analgesic (pain-reliever), antacid, anti-inflammatory, antihepatotoxic (liver detoxifier), antimicrobial, antiseptic, antispasmodic, antiulcer, carminative, contraceptive, diaphoretic (promotes sweating), digestive stimulant, diuretic, gastrototonic (tones, balances, strengthens), hepatoprotective (liver protector), laxative, lactagogue (promotes milk flow), menstrual stimulant, nervine (balances/calms nerves), sedative, tonic (tones, balances, strengthens overall body functions), wound healer
Cautions: It should not be used during pregnancy or while breast-feeding. Don't use essential oil internally.
Traditional Preparation:: For intestinal parasites: one-half cup of a leaf decoction once daily on an empty stomach for three days. A decoction of the leaves is employed (in ½ cup dosages) for menstrual, respiratory, and digestive problems on an as-needed basis.
Drug Interactions: None known.
- The plant and essential oil should not be used during pregnancy and lactation. Not only does the plant have toxic activity, it has also been traditionally used to induce abortions.
- While epazote has been used by indigenous tribes as a contraceptive, this use is not verified by clinical research (nor should it be relied on for such). However, the use of the plant is probably contraindicated for couples trying to get pregnant.
- The oil of epazote is considered extremely toxic and should not be taken internally.
WORLDWIDE ETHNOMEDICAL USES
||for digestive problems, hangovers, intestinal gas, intestinal parasites, and as a sedative|
||for abortions, angina, bacterial infections, bronchitis, bruises, circulation problems, colds, coughs, contusions, digestive sluggishness, dyspepsia, falls, flu, fractures, gastric disorders, hemorrhoids, hemorrhages, increasing perspiration, insomnia, intestinal gas, intestinal parasites, laryngitis, menstrual difficulties, palpitations, sinusitis, skin parasites, skin inflammation, skin ulceration, spasms, throat inflammation, tuberculosis, worms, wounds, and as an insect repellent and sedative|
||for indigestion, intestinal gas, intestinal worms, slow digestion|
||for parasites, skin sores, stomachache, worms, and as an antiseptic|
||for colic, increasing perspiration, menstrual disorders, nerves, parasites, toothache, tumors, water retention, worms|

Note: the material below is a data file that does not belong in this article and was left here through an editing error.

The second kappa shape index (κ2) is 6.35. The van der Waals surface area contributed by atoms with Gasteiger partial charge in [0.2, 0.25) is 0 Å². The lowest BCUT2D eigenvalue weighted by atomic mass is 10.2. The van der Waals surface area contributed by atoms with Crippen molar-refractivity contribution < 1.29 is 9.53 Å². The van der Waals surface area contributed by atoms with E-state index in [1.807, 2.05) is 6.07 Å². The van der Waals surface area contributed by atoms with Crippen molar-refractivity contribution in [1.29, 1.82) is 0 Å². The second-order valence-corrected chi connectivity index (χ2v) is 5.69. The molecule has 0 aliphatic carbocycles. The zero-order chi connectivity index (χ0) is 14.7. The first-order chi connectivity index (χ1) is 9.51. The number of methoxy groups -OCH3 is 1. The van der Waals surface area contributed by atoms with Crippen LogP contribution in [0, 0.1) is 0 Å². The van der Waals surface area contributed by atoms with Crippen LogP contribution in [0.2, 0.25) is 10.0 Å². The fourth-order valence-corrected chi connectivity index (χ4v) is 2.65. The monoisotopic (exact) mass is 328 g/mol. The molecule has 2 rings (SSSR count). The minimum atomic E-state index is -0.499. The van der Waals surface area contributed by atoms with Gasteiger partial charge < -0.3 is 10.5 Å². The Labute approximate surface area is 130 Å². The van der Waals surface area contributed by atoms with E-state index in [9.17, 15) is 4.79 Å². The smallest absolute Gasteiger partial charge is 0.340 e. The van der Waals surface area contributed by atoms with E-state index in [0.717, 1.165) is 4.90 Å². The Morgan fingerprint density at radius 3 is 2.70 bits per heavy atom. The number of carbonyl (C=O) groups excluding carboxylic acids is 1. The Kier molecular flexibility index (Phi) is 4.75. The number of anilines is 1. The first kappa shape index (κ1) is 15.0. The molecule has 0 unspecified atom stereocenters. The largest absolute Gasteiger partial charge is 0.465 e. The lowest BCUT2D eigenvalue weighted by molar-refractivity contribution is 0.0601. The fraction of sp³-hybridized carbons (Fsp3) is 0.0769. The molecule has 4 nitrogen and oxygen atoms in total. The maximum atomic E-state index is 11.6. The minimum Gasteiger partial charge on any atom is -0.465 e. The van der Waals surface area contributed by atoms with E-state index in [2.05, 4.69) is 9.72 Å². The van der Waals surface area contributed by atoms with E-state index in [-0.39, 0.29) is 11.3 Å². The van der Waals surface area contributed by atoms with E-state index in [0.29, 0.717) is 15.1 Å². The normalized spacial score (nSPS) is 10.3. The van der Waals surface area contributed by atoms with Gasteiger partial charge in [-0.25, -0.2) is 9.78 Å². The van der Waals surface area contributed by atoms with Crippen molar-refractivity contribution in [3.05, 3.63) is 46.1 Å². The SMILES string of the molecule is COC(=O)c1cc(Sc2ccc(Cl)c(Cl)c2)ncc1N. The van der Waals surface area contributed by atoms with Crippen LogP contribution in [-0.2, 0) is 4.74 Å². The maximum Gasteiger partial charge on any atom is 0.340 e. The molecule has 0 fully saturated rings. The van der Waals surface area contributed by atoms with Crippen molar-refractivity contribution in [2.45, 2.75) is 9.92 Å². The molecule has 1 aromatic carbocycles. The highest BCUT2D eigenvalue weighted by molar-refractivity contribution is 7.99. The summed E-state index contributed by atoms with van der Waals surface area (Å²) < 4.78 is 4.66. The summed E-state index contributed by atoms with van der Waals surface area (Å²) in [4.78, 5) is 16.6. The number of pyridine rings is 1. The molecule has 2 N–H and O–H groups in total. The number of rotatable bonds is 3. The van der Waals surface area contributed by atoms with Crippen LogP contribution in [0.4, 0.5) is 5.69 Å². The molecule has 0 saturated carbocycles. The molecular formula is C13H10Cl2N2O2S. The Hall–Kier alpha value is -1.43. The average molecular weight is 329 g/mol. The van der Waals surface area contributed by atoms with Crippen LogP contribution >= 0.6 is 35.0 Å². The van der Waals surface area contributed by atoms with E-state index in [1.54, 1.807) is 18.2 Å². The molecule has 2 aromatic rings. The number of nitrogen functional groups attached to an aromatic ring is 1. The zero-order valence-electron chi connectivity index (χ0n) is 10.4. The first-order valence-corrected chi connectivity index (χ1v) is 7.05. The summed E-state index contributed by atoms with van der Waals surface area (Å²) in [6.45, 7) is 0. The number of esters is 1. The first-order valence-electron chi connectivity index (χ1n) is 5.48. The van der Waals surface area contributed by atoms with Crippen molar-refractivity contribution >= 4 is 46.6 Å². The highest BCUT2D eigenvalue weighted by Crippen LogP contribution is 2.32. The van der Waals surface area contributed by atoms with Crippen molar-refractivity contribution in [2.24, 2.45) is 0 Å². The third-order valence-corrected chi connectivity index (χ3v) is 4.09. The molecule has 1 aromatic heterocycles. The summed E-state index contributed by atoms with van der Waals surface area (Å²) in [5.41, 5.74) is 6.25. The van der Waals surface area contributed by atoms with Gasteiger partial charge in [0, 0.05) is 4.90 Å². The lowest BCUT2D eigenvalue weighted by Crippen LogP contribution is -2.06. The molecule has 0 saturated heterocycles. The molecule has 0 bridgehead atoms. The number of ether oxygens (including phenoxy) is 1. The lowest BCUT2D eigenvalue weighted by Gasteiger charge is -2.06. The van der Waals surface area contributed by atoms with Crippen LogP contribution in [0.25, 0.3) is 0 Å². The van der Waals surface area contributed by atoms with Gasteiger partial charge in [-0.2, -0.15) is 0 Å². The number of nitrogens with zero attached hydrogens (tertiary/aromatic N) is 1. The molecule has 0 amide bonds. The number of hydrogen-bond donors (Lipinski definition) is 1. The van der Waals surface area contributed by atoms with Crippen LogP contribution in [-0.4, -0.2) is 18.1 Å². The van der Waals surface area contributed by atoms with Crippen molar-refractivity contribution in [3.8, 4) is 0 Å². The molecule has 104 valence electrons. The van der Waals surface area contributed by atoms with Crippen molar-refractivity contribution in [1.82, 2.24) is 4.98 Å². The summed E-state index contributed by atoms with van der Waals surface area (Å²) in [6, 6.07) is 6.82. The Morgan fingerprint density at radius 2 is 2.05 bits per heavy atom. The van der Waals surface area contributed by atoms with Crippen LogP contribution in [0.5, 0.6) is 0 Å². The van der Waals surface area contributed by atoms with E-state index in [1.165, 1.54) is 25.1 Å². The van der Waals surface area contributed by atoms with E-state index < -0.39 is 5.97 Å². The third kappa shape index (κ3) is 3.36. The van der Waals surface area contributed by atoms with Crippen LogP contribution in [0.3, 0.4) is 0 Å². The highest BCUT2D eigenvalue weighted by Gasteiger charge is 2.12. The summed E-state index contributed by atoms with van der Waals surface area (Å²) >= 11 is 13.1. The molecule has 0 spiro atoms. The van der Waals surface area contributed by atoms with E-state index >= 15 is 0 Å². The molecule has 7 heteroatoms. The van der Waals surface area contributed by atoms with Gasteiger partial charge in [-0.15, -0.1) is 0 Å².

||for asthma, dysentery, worms|
||for abscesses, arthritis, birth control, blood cleansing, cholera, colic, contusions, cough, cramps, diabetes, diarrhea, digestive problems, dysentery, edema, excessive mucous, fractures, gastritis, gout, hemorrhoids, hysteria, increasing perspiration, intestinal gas, liver support, lung problems, memory, menstrual disorders, nervousness, numbness, pain, paralysis, parasites, pleurisy, rheumatism, skin disorders, spasms, stomach pain, tumors, urinary tract inflammation, urinary infections, vaginal discharge, vomiting, water retention, worms, wounds, and as an antacid and antiseptic, insect repellent, and sedative|
||for amebic infections, asthma, childbirth, dysentery, dyspepsia, fatigue, fungal infections, lung problems, palpitations, sores, worms|
||for asthma, digestive problems, menstrual difficulties, nervous disorders, worms|
||for childbirth, increasing milk flow, menstrual disorders, nerves, pain, parasites, worms|
||for aiding digestion, worms|
||for abortions, amebic infections, anemia, appendicitis, arthritis, asthma, breathing difficulty, bug bites, childbirth, cholera, colds, colic, conjunctivitis, coughs, cramps, dyspepsia, dysentery, fatigue, fever, fungal infections, hookworms, increase perspiration, intestinal parasites, intestinal gas, intestinal ulceration, lactation aid, malaria, measles, menstrual irregularities, nervousness, neurosis, pains, palpitations, paralysis, rheumatism, roundworms, snakebite, stomach problems, spasms, tonic, tumor, water retention, worms, and as an antiseptic, insecticide, and sedative|
The above text has been quoted from The Healing Power of Rainforest Herbs by Leslie Taylor, copyrighted © 2005
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Last updated 12-17-2012